Mark the Civil War’s 150th Anniversary in North Carolina

Mark the Civil War’s 150th Anniversary in North Carolina

Bentonville Battlefield was home to the largest Civil War battle to take place on North Carolina soil

This spring, state historic sites and museums across North Carolina are honoring our state’s Civil War sesquicentennial with torpedo demonstrations, artillery and cavalry reenactments, and unimaginable memories of warfare. You can be part of the color, history and spectacle of the “War Between the States” throughout 2014 and into 2015.

Underwriter Expedition Symposium and Navy Living History
Feb. 1, CSS Neuse Civil War Interpretive Center in Kinston
Even though much of coastal North Carolina fell to Union forces early in the Civil War, the spectacular attack by the Confederate Navy aboard the CSS Neuse still managed to challenge Union control of the region. This program, commemorating the 150th anniversary of the Underwriter Expedition of 1864, will draw you into the heart-pounding attack and the larger campaign. You'll need to pre-register and pay for the symposium, but you can enjoy the living history program for free.

Civil War Living History Day
Feb. 8, Museum of the Albemarle in Elizabeth City
During this energetic celebration at the Museum of the Albemarle, you can thrill to the sights and sounds of cannon firings on Waterfront Park, along with re-enactor encampments, demonstrations and tours of the Civil War sesquicentennial exhibit, Under Both Flags: Civil War in the Albemarle. Take advantage of a rare opportunity to muster with the troops and practice drills, and don’t miss all the collections of Union identification badges, rare Confederate firearms, photographs and medical equipment.

Navy Way
Feb. 15 - 16, Brunswick Town / Fort Anderson State Historic Site in Winnabow
Head for the high seas and explore the Navy Way during the 149th Anniversary of the Fall of Fort Anderson at the Brunswick Town / Fort Anderson State Historic Site. You can immerse yourself in the life sailors experienced during the Civil War, and watch torpedo, small arms and artillery demonstrations throughout the weekend. You can also tour one of the most extensive exhibits of Civil War torpedoes in the Southeast.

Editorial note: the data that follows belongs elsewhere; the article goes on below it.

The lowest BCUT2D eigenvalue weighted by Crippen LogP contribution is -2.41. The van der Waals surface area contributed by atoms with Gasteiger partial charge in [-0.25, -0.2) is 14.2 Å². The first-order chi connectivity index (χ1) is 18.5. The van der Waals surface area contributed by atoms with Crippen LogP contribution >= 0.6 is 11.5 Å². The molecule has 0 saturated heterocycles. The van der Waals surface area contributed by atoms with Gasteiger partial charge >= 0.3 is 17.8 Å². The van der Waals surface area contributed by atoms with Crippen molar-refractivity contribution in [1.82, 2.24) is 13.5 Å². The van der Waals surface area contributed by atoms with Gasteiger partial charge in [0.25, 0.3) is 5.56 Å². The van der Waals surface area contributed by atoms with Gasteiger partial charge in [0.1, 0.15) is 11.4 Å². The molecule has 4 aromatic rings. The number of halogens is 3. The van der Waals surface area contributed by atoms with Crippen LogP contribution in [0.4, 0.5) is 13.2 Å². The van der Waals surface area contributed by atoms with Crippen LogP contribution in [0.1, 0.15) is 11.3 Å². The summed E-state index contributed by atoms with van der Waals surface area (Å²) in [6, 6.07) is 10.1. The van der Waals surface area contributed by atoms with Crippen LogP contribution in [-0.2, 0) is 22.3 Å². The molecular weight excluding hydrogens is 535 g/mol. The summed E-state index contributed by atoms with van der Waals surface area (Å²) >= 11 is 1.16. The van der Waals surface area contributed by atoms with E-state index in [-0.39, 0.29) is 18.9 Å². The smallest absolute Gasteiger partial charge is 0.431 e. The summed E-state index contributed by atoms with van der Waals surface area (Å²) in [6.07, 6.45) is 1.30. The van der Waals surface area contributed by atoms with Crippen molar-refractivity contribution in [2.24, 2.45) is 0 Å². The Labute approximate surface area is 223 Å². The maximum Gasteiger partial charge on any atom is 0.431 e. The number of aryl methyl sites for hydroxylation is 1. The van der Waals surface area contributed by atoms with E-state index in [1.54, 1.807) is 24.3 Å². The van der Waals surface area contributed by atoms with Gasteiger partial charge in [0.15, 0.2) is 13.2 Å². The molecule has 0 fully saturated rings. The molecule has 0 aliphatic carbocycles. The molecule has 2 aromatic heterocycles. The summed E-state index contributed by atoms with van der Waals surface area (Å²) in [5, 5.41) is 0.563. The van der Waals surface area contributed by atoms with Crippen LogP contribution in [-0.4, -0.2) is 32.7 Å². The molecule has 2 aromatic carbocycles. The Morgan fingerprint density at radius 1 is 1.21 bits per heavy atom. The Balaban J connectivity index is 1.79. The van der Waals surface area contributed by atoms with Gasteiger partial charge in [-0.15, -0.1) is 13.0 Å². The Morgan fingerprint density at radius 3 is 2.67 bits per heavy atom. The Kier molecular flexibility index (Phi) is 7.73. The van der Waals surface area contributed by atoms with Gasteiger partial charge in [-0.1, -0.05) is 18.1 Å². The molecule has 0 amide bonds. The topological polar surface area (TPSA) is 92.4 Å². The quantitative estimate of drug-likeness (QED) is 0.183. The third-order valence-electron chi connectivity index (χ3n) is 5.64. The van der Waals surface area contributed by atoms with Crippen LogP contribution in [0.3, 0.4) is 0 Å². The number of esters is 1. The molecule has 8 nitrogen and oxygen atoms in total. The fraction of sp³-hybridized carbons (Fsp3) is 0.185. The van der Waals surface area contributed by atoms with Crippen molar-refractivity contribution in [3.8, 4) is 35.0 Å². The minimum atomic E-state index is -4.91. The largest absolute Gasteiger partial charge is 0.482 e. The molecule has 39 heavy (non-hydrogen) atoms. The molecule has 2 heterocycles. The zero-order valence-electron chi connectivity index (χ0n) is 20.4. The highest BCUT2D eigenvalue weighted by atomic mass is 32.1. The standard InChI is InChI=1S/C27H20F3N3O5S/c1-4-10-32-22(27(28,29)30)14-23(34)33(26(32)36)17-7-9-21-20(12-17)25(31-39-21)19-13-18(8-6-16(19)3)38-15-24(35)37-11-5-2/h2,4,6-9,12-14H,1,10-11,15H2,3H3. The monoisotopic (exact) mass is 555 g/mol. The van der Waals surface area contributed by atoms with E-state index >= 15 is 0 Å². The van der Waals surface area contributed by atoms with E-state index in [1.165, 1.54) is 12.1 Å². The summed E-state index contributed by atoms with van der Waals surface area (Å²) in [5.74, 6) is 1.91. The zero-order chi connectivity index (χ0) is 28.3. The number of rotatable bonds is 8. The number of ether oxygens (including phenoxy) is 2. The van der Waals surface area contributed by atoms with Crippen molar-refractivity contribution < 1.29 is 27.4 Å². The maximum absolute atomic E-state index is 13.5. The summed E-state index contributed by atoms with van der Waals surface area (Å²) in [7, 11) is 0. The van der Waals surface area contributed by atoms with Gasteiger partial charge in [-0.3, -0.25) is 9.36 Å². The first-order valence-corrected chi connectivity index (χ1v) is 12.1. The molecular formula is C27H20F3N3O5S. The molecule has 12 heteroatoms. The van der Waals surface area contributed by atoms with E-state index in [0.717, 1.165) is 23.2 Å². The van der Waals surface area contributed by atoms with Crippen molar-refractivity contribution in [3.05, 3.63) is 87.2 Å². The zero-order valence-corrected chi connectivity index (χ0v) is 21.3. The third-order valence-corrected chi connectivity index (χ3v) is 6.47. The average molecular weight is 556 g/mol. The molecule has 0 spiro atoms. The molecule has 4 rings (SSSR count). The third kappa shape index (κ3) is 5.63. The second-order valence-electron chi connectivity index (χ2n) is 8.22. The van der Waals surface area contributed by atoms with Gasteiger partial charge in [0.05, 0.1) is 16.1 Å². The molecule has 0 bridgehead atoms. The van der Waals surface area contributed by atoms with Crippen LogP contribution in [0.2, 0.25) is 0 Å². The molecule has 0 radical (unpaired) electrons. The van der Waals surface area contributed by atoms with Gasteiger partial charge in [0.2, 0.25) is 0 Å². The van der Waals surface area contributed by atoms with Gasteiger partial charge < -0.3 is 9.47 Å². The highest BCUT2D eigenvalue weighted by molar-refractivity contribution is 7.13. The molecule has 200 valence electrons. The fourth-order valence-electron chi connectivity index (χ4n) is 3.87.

Forced to Fight
March 15 - 16, Bentonville Battlefield State Historic Site in Four Oaks
Time-travel back to the waning days of the war when it’s not going well for the Confederacy and the expanded draft means men ages 17 to 50 are required to join the fight. During this two-day program at the Bentonville Battlefield State Historic Site, re-enactors of the 11th and 18th N.C. Troops, 27th N.C. Company D and 1st N.C. Volunteers will portray raw conscripts being trained for war from a Civil War period manual of arms. Infantry and artillery demonstrations and an opportunity to “enlist” will also make you part of the action.

Tryon Palace Special Event
March 15 - 16, New Bern
Visit Tryon Palace and explore the effects of the Civil War on the American family in the 1860s, with special emphasis on the Stanly family. You can participate in activities at the North Carolina History Center, Waystation and Academy Museum. The weekend will feature New Bern's Civil War period hospitals and will offer tours, soldier encampments, and craft activities, all included with the regular cost of admission.

Many Roads to Surrender
April 26 - 27, Bennett Place State Historic Site in Durham
In April 1865, Confederate Gen. Joseph Johnston and Federal Maj. Gen. William Sherman came together for the largest troop surrender of the Civil War at an unassuming farmhouse now preserved as Bennett Place State Historic Site. During this commemoration of that day, you’ll see civilian and military re-enactors demonstrating what life was like at the end of the Civil War and learn from historians and authors from the National Park Service. Other weekend events include an off-site Grand Blue and Gray Ball and the annual Sunday Unity Monument wreath-laying ceremony.

A number of additional Civil War-related events, lectures and programs are scheduled this year:

North Carolina Department of Cultural Resources

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